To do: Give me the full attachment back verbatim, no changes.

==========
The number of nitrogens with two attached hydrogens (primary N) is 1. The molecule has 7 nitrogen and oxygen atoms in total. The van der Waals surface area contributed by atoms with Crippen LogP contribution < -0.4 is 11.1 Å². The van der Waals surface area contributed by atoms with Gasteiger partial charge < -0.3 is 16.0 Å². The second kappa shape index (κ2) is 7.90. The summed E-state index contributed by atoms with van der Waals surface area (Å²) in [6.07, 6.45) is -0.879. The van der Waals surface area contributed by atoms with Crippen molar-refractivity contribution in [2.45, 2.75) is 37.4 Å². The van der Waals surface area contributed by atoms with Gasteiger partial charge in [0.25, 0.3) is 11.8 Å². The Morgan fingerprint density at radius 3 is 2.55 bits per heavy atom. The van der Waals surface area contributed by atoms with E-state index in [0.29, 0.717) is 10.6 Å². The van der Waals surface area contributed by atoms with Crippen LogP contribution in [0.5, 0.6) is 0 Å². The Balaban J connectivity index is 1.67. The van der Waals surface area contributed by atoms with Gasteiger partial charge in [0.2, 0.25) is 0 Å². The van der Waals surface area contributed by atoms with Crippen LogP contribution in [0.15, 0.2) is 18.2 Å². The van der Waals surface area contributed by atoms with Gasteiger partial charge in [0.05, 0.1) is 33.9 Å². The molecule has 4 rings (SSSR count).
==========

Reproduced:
The number of nitrogens with two attached hydrogens (primary N) is 1. The molecule has 7 nitrogen and oxygen atoms in total. The van der Waals surface area contributed by atoms with Crippen LogP contribution < -0.4 is 11.1 Å². The van der Waals surface area contributed by atoms with Gasteiger partial charge < -0.3 is 16.0 Å². The second kappa shape index (κ2) is 7.90. The summed E-state index contributed by atoms with van der Waals surface area (Å²) in [6.07, 6.45) is -0.879. The van der Waals surface area contributed by atoms with Crippen molar-refractivity contribution in [2.45, 2.75) is 37.4 Å². The van der Waals surface area contributed by atoms with Gasteiger partial charge in [0.25, 0.3) is 11.8 Å². The Morgan fingerprint density at radius 3 is 2.55 bits per heavy atom. The van der Waals surface area contributed by atoms with E-state index in [0.29, 0.717) is 10.6 Å². The van der Waals surface area contributed by atoms with Crippen LogP contribution in [0.5, 0.6) is 0 Å². The Balaban J connectivity index is 1.67. The van der Waals surface area contributed by atoms with Gasteiger partial charge in [0.2, 0.25) is 0 Å². The van der Waals surface area contributed by atoms with Crippen LogP contribution in [0.15, 0.2) is 18.2 Å². The van der Waals surface area contributed by atoms with Gasteiger partial charge in [0.05, 0.1) is 33.9 Å². The molecule has 4 rings (SSSR count).